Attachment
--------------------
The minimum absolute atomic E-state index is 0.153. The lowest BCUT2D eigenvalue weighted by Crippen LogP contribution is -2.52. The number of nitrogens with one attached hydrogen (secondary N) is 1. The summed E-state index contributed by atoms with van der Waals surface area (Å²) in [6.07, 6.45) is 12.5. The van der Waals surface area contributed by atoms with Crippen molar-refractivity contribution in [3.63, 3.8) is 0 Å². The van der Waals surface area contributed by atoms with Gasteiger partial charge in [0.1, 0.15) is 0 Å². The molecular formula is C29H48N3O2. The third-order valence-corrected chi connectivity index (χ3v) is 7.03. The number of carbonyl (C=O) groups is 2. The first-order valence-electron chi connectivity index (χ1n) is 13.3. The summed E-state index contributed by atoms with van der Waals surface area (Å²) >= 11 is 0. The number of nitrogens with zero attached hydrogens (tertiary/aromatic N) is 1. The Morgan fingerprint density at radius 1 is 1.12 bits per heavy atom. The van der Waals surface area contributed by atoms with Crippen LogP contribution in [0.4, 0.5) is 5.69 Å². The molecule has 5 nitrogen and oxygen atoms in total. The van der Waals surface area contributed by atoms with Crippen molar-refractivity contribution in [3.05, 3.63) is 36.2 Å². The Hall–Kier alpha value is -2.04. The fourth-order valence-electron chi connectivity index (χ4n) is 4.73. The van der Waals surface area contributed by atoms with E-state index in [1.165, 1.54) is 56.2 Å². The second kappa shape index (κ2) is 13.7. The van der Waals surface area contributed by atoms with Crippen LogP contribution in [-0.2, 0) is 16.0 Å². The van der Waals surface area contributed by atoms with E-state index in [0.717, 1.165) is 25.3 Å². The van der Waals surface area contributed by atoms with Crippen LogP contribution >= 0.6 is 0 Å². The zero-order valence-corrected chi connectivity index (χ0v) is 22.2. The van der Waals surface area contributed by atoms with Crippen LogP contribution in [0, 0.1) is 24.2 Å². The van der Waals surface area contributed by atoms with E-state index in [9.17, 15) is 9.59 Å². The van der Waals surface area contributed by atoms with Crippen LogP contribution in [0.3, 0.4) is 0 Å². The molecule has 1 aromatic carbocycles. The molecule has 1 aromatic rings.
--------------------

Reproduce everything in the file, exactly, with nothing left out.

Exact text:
The minimum absolute atomic E-state index is 0.153. The lowest BCUT2D eigenvalue weighted by Crippen LogP contribution is -2.52. The number of nitrogens with one attached hydrogen (secondary N) is 1. The summed E-state index contributed by atoms with van der Waals surface area (Å²) in [6.07, 6.45) is 12.5. The van der Waals surface area contributed by atoms with Crippen molar-refractivity contribution in [3.63, 3.8) is 0 Å². The van der Waals surface area contributed by atoms with Gasteiger partial charge in [0.1, 0.15) is 0 Å². The molecular formula is C29H48N3O2. The third-order valence-corrected chi connectivity index (χ3v) is 7.03. The number of carbonyl (C=O) groups is 2. The first-order valence-electron chi connectivity index (χ1n) is 13.3. The summed E-state index contributed by atoms with van der Waals surface area (Å²) >= 11 is 0. The number of nitrogens with zero attached hydrogens (tertiary/aromatic N) is 1. The Morgan fingerprint density at radius 1 is 1.12 bits per heavy atom. The van der Waals surface area contributed by atoms with Crippen LogP contribution in [0.4, 0.5) is 5.69 Å². The molecule has 5 nitrogen and oxygen atoms in total. The van der Waals surface area contributed by atoms with Crippen molar-refractivity contribution in [3.05, 3.63) is 36.2 Å². The Hall–Kier alpha value is -2.04. The fourth-order valence-electron chi connectivity index (χ4n) is 4.73. The van der Waals surface area contributed by atoms with E-state index in [1.165, 1.54) is 56.2 Å². The second kappa shape index (κ2) is 13.7. The van der Waals surface area contributed by atoms with Crippen LogP contribution in [-0.2, 0) is 16.0 Å². The van der Waals surface area contributed by atoms with E-state index in [0.717, 1.165) is 25.3 Å². The van der Waals surface area contributed by atoms with Crippen LogP contribution >= 0.6 is 0 Å². The zero-order valence-corrected chi connectivity index (χ0v) is 22.2. The van der Waals surface area contributed by atoms with Crippen LogP contribution in [0, 0.1) is 24.2 Å². The van der Waals surface area contributed by atoms with E-state index in [9.17, 15) is 9.59 Å². The van der Waals surface area contributed by atoms with Crippen LogP contribution in [0.3, 0.4) is 0 Å². The molecule has 1 aromatic carbocycles. The molecule has 1 aromatic rings.